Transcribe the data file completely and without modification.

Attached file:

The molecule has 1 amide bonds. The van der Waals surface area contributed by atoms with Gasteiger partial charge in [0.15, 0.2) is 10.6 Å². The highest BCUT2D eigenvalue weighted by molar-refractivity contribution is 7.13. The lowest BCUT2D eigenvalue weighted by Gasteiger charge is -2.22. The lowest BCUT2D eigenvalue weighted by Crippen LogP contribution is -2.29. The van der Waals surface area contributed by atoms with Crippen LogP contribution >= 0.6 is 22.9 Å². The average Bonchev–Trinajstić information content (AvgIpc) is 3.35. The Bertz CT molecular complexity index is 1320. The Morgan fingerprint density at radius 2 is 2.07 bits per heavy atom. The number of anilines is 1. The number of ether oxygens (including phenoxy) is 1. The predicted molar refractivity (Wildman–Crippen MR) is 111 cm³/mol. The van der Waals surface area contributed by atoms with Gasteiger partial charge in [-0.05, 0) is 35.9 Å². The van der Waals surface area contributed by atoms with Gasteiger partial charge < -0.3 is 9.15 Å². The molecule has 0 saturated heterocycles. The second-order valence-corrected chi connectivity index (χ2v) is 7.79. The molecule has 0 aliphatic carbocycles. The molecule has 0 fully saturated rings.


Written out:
The molecule has 1 amide bonds. The van der Waals surface area contributed by atoms with Gasteiger partial charge in [0.15, 0.2) is 10.6 Å². The highest BCUT2D eigenvalue weighted by molar-refractivity contribution is 7.13. The lowest BCUT2D eigenvalue weighted by Gasteiger charge is -2.22. The lowest BCUT2D eigenvalue weighted by Crippen LogP contribution is -2.29. The van der Waals surface area contributed by atoms with Crippen LogP contribution >= 0.6 is 22.9 Å². The average Bonchev–Trinajstić information content (AvgIpc) is 3.35. The Bertz CT molecular complexity index is 1320. The Morgan fingerprint density at radius 2 is 2.07 bits per heavy atom. The number of anilines is 1. The number of ether oxygens (including phenoxy) is 1. The predicted molar refractivity (Wildman–Crippen MR) is 111 cm³/mol. The van der Waals surface area contributed by atoms with Gasteiger partial charge in [-0.05, 0) is 35.9 Å². The van der Waals surface area contributed by atoms with Gasteiger partial charge < -0.3 is 9.15 Å². The molecule has 0 saturated heterocycles. The second-order valence-corrected chi connectivity index (χ2v) is 7.79. The molecule has 0 aliphatic carbocycles. The molecule has 0 fully saturated rings.